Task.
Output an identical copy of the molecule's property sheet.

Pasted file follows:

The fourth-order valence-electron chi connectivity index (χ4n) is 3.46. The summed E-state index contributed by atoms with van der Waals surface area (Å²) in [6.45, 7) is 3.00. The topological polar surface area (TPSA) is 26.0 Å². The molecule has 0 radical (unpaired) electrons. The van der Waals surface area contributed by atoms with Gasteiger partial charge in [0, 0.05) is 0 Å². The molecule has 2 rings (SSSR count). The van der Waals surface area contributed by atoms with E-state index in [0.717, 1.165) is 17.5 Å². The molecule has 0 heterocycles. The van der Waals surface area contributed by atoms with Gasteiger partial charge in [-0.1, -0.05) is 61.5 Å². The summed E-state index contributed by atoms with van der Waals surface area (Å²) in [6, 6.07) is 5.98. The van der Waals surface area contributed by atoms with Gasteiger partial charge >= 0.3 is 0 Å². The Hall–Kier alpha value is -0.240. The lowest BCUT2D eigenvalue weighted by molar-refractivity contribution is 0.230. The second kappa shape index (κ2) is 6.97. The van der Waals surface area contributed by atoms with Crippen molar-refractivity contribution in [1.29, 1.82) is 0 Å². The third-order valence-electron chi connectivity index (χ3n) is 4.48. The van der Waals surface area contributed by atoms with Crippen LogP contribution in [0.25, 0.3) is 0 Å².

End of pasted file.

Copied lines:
The fourth-order valence-electron chi connectivity index (χ4n) is 3.46. The summed E-state index contributed by atoms with van der Waals surface area (Å²) in [6.45, 7) is 3.00. The topological polar surface area (TPSA) is 26.0 Å². The molecule has 0 radical (unpaired) electrons. The van der Waals surface area contributed by atoms with Gasteiger partial charge in [0, 0.05) is 0 Å². The molecule has 2 rings (SSSR count). The van der Waals surface area contributed by atoms with E-state index in [0.717, 1.165) is 17.5 Å². The molecule has 0 heterocycles. The van der Waals surface area contributed by atoms with Gasteiger partial charge in [-0.1, -0.05) is 61.5 Å². The summed E-state index contributed by atoms with van der Waals surface area (Å²) in [6, 6.07) is 5.98. The van der Waals surface area contributed by atoms with Gasteiger partial charge >= 0.3 is 0 Å². The Hall–Kier alpha value is -0.240. The lowest BCUT2D eigenvalue weighted by molar-refractivity contribution is 0.230. The second kappa shape index (κ2) is 6.97. The van der Waals surface area contributed by atoms with Crippen molar-refractivity contribution in [1.29, 1.82) is 0 Å². The third-order valence-electron chi connectivity index (χ3n) is 4.48. The van der Waals surface area contributed by atoms with Crippen LogP contribution in [0.25, 0.3) is 0 Å².